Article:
“It Was a Dark and Stormy Night”

This message is largely a follow-up to what I posted last October 27.  First, temperatures are more normal, especially since a warm front came in early this week.  Second, I am finally seeing the kind of fall color I missed last time; better late than never.

Since Tuesday we have gotten just over half an inch of rain, thanks to the warm front.  Now a cold front is approaching from the west, and the weatherman is predicting severe storms will arrive tonight at 8 PM.  We’re also getting high winds, in the 20-30 MPH range.  Some central Kentucky communities have called for Halloween to be postponed, so kids can go trick-or-treating when the weather is more favorable.  So far I haven’t heard of any postponement in Lexington, though; storms are appropriate in horror movies, anyway.

On the job hunt, I have gotten an astonishing number of e-mails and phone calls about a temporary job in Austin, TX, which I assume are all about the same job.  They peaked yesterday, and I was also contacted about another job in Columbus, OH.  The part I found odd was that every one of those recruiters was a pushy guy of Indian ancestry; why are they the folks contacting me?  Then this morning I got an e-mail announcing the exact same job that I had interviewed for, four weeks ago.  Needless to say, I applied for the job again, but I don’t know which of the following happened:

1. It’s the same old job, the e-mail was sent in error.

2. The company decided to hire for more positions.

3. The first person hired didn’t work out; he might not have shown up on the first day.

Any guesses as to which case it was?

Iraq Wants the Deed to the Tower of Babel

In the past I have posted links to odd news stories from the Middle East, but I can’t figure out this one.  Iraq kicked out its Jewish community in the 1940s, and most of them went to Israel.  The Iraqi government confiscated the books the Jews could not take with them, and the United States removed those books after toppling Saddam Hussein in 2003.  Now Iraq wants the Jewish Iraqi Archive back, so the Jews won’t try to take the Tower of Babel by claiming they built it originally.

Can anybody make sense of this?  There weren’t any Jews in existence when the tower was built.  If Abraham lived at the time, which I doubt, he wouldn’t have claimed the structure.  Moreover, the tower crumbled away thousands of years ago, and nobody knows for sure where it was (David Rohl thinks it was the temple of Enki, at Eridu).  What’s the point in claiming a building that no longer exists?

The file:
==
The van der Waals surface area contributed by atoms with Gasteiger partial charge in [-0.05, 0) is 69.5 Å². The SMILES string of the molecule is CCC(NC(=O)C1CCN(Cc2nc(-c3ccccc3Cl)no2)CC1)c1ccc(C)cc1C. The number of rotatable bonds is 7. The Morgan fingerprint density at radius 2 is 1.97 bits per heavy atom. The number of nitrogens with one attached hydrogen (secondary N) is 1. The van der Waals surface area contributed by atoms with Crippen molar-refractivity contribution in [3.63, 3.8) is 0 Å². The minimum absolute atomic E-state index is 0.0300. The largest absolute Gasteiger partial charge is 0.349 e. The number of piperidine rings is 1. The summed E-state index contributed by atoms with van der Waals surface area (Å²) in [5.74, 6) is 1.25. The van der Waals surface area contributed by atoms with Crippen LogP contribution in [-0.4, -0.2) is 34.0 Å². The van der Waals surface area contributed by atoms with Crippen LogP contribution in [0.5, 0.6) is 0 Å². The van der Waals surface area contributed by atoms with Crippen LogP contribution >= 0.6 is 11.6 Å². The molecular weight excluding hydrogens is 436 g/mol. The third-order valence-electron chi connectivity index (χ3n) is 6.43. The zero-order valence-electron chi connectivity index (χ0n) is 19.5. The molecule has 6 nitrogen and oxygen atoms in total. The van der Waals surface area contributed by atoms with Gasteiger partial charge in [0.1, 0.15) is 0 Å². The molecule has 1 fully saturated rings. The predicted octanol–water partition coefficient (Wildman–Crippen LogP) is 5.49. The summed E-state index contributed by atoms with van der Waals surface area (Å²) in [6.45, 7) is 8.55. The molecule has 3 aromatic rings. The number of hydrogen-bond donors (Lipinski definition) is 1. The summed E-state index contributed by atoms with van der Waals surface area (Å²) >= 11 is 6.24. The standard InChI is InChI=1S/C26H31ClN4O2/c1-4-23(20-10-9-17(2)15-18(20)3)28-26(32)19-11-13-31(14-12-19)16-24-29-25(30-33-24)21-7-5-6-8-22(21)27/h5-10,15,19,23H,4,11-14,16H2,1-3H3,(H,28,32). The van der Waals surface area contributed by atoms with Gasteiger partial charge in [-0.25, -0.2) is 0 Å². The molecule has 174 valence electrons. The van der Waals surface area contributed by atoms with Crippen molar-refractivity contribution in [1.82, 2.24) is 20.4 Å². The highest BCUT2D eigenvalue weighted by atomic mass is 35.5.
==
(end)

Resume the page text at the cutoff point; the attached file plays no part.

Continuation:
Finally, if we give the manuscripts back, what assurances do we have that the Iraqis will treat them as well as the Jews have?  Let an Islamist government take over in Iraq, and the manuscripts will probably get the same treatment as the Bamian Buddhas in Afghanistan.

Anyway, check it out and tell me if you understand what the Iraqis are thinking:

Iraq Wants Jewish Archive to Prove Ownership of the Tower of Babel

Shortchanged On Two Seasons

This year is looks like both summer and fall were shorter than expected.  It only felt like summer (90+ degrees) in the first half of July, and for about three weeks in late August-early September.  Now we are five weeks into fall, and the last few days felt more like December.  On both Thursday night and Friday night, it got below freezing.  It is theoretically possible to have frost in central Kentucky as early as October 10, but in the seven years since my arrival, this is the first time it happened before November.

On Thursday, just before sundown, I looked out the back door. It was 37 degrees then.  A brown female cardinal was at the bird feeder, and a few snowflakes fell behind her.  It could be a scene from a Christmas card, only I never expected to see it in October!  That was the only time I saw any flakes, they stopped after that.  The next morning, I looked at the bird feeder again, and a red (male) cardinal was there.  Presumably that was the other one’s mate, because unlike other birds, they don’t migrate, but are stay-at-homes.

You wouldn’t know it was this late in the season if you just looked at the trees.  Normally fall color peaks around now, but most of the leaves on the trees in my neighborhood are still green.  Only a fraction of the leaves are red, and I have not seen any yellow or orange yet.  My guess is they were thrown off schedule by the unseasonal temperatures were are having, and the dry spell we had earlier in the month.

Late yesterday afternoon, I saw a woolly bear caterpillar crawling across the driveway.  It was the size of my finger; I don’t remember ever seeing one before (we don’t have them in Florida), but I have seen enough pictures of them in books to know what it was.  The brown band in the middle covered two-thirds of its body.  I looked in Wikipedia to refresh my memory on woolly bear folklore, and that wide brown band supposedly means we will have a mild winter; like the one in 2011-2012, perhaps?  I was also amused to find out that about 50 miles from here, the town of Beattyville had a festival this weekend, the Woolly Worm Festival, dedicated to the caterpillar.  What’s more, they have been doing it every year since 1987.